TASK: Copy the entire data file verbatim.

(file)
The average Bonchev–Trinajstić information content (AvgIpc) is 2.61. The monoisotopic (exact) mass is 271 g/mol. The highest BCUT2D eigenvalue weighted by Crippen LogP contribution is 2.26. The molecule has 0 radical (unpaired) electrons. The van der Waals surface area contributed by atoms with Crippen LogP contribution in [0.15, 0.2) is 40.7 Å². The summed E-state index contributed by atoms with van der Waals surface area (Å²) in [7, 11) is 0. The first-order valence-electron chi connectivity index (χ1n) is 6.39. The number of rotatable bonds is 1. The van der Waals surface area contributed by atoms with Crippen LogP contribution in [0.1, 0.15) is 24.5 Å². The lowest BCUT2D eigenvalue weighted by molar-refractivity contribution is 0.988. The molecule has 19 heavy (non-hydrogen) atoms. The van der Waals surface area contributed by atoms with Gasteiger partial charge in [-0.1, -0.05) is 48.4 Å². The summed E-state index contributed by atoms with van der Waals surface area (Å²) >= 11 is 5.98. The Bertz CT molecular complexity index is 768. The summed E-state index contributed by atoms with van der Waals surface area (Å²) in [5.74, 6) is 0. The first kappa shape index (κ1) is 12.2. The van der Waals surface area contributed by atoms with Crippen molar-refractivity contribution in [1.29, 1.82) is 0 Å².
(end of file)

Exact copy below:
The average Bonchev–Trinajstić information content (AvgIpc) is 2.61. The monoisotopic (exact) mass is 271 g/mol. The highest BCUT2D eigenvalue weighted by Crippen LogP contribution is 2.26. The molecule has 0 radical (unpaired) electrons. The van der Waals surface area contributed by atoms with Crippen LogP contribution in [0.15, 0.2) is 40.7 Å². The summed E-state index contributed by atoms with van der Waals surface area (Å²) in [7, 11) is 0. The first-order valence-electron chi connectivity index (χ1n) is 6.39. The number of rotatable bonds is 1. The van der Waals surface area contributed by atoms with Crippen LogP contribution in [0.1, 0.15) is 24.5 Å². The lowest BCUT2D eigenvalue weighted by molar-refractivity contribution is 0.988. The molecule has 19 heavy (non-hydrogen) atoms. The van der Waals surface area contributed by atoms with Gasteiger partial charge in [-0.1, -0.05) is 48.4 Å². The summed E-state index contributed by atoms with van der Waals surface area (Å²) >= 11 is 5.98. The Bertz CT molecular complexity index is 768. The summed E-state index contributed by atoms with van der Waals surface area (Å²) in [5.74, 6) is 0. The first kappa shape index (κ1) is 12.2. The van der Waals surface area contributed by atoms with Crippen molar-refractivity contribution in [1.29, 1.82) is 0 Å².